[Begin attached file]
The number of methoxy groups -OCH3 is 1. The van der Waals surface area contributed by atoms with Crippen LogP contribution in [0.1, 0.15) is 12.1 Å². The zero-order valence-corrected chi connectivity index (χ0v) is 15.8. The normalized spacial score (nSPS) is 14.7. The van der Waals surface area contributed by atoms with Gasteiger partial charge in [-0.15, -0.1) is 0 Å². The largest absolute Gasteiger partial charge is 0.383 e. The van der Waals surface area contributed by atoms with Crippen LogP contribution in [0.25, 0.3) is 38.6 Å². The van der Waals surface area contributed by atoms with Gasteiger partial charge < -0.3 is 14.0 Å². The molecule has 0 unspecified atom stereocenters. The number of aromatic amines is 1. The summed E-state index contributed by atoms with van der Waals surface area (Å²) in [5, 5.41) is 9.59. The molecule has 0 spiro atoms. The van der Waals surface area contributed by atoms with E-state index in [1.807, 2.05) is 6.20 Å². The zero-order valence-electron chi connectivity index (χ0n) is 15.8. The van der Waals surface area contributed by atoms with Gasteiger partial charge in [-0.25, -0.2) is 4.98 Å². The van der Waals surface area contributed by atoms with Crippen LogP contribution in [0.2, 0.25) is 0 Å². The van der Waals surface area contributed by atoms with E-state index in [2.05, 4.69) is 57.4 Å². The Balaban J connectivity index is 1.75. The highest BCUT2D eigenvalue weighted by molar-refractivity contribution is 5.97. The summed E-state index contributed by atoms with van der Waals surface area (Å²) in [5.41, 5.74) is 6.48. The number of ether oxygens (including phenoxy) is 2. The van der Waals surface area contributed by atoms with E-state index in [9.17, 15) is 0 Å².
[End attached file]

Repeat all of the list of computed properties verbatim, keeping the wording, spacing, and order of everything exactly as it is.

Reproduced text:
The number of methoxy groups -OCH3 is 1. The van der Waals surface area contributed by atoms with Crippen LogP contribution in [0.1, 0.15) is 12.1 Å². The zero-order valence-corrected chi connectivity index (χ0v) is 15.8. The normalized spacial score (nSPS) is 14.7. The van der Waals surface area contributed by atoms with Gasteiger partial charge in [-0.15, -0.1) is 0 Å². The largest absolute Gasteiger partial charge is 0.383 e. The van der Waals surface area contributed by atoms with Crippen LogP contribution in [0.25, 0.3) is 38.6 Å². The van der Waals surface area contributed by atoms with Gasteiger partial charge < -0.3 is 14.0 Å². The molecule has 0 unspecified atom stereocenters. The number of aromatic amines is 1. The summed E-state index contributed by atoms with van der Waals surface area (Å²) in [5, 5.41) is 9.59. The molecule has 0 spiro atoms. The van der Waals surface area contributed by atoms with E-state index in [1.807, 2.05) is 6.20 Å². The zero-order valence-electron chi connectivity index (χ0n) is 15.8. The van der Waals surface area contributed by atoms with Gasteiger partial charge in [-0.25, -0.2) is 4.98 Å². The van der Waals surface area contributed by atoms with Crippen LogP contribution in [0.2, 0.25) is 0 Å². The van der Waals surface area contributed by atoms with E-state index in [2.05, 4.69) is 57.4 Å². The Balaban J connectivity index is 1.75. The highest BCUT2D eigenvalue weighted by molar-refractivity contribution is 5.97. The summed E-state index contributed by atoms with van der Waals surface area (Å²) in [5.41, 5.74) is 6.48. The number of ether oxygens (including phenoxy) is 2. The van der Waals surface area contributed by atoms with E-state index in [9.17, 15) is 0 Å².